Loose lips get waterboarded and their bodies get dumped in the desert.” The first UnREAL episode after last week’s disturbing and bewildering police shooting incident catapults us directly back onto the Everlasting… set. This is the strong, typical-Quinn (Constance Zimmer) one-liner that sets the tone.

That is: despite “bad PR” and headlines about the incident, business must continue as usual, with or without Darius (B.J. Britt). Details of what precipitated the event must be kept under wraps as much as possible; millions of viewers must be assured that Darius is his same old accommodating, Everlasting…-created, non-Angry-Black-Man self, fully committed to choosing a fake wife.

If viewers thought the last episode was messy, it’s nothing compared to “Fugitive.” It’s not that it’s poorly thought-out. Plot-wise — with all the interweaving schemes between characters to milk the ludicrous façade of Everlasting… for all it’s worth to them — it’s something of a marvel. But its off-handed treatment of Romeo’s (Gentry White) shooting is a storm cloud raining on the show. Quinn argues that the event was not police brutality because it was Rachel’s fault. Coleman (Michael Rady) is, initially, hung on the idea of telling the story of police brutality on the show without implicating Rachel (Shiri Appleby), until the somewhat-ridiculous unveil of Yael (Monica Barbaro) as a reporter prompts him to want to tell a different story. He has more control over spinning the story of Everlasting… in the world at large than telling stories within Everlasting….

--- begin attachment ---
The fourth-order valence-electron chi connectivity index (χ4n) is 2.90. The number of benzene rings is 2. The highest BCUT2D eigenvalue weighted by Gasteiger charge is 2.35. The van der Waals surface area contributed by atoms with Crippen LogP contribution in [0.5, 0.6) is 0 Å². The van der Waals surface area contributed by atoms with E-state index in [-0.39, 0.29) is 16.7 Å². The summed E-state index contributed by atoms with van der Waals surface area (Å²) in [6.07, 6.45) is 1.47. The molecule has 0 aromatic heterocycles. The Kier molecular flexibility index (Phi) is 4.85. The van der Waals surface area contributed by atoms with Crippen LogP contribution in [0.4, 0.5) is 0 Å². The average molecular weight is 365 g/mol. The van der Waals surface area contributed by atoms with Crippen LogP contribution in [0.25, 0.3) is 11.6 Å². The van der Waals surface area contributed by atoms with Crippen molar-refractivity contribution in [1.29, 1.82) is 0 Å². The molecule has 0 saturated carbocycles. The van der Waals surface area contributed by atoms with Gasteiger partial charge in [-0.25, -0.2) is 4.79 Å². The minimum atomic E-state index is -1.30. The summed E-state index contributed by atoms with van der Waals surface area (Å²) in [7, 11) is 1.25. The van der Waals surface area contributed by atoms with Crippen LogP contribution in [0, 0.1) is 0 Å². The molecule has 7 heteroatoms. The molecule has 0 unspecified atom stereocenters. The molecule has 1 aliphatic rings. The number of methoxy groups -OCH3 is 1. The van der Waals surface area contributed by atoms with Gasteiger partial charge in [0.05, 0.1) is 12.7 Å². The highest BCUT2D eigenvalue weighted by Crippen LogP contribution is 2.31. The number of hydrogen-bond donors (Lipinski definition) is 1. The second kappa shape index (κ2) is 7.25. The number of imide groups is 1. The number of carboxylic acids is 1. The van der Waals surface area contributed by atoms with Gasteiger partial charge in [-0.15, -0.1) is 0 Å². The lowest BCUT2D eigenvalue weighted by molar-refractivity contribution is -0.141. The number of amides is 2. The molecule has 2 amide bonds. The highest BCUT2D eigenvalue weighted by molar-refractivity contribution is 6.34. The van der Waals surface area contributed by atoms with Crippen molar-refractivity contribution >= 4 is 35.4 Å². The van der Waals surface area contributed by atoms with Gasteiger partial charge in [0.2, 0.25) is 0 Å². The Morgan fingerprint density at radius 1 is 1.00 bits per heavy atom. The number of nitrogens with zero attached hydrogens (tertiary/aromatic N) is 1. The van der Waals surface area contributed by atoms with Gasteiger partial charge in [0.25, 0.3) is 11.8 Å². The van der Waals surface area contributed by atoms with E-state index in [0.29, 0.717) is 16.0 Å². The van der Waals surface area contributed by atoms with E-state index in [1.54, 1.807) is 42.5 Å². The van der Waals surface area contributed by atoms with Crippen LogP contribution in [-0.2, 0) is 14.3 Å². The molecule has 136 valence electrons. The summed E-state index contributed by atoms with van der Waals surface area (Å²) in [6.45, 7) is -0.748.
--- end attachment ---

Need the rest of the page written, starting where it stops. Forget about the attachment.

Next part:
This — his sense of being in control and self-importance — seems to be more important that what Rachel does or doesn’t want to disclose about the sordid foundations upon which the show is built.

Yes, Rachel’s crisis takes center-stage here, as one worried it might after last week’s dramatic cartoon-psych-ward conclusion. This is the story of UnREAL largely, but its cavalier attitude toward contemporary race-related issues as a side plot is deeply troubling. Rachel’s guilt matters most, and the shooting is subsumed into the trajectory of her character.

To redirect attention away from it – we hear his name only a handful of times in the episode, and are told he is fine” without being allowed to see him or hear his perspective – a capital-R Rape plot line is introduced. This is meant to solve the long-standing mystery of Rachel and her mother’s dysfunctional relationship, based — we know — in medical malpractice. Rachel also confesses the “murder” from last season, diverting the focus even further from Romeo. Everything spilling out at this moment feels forced – too much sensitive subject matter piled onto the trash fire that this chaotic, fidgety plot.

“Fugitive” might have been another genius UnREAL gambit: another complex reflection of how all that ends up mattering in this universe are house rules. What is important is how reality is made to appear, rather than what it is. The show created a twisted simulacra of humanity than directly reflecting it. Instead, however, “Fugitive” — like last week’s episode — feels like a disturbing aberration from which it seems unlikely that this season will recover.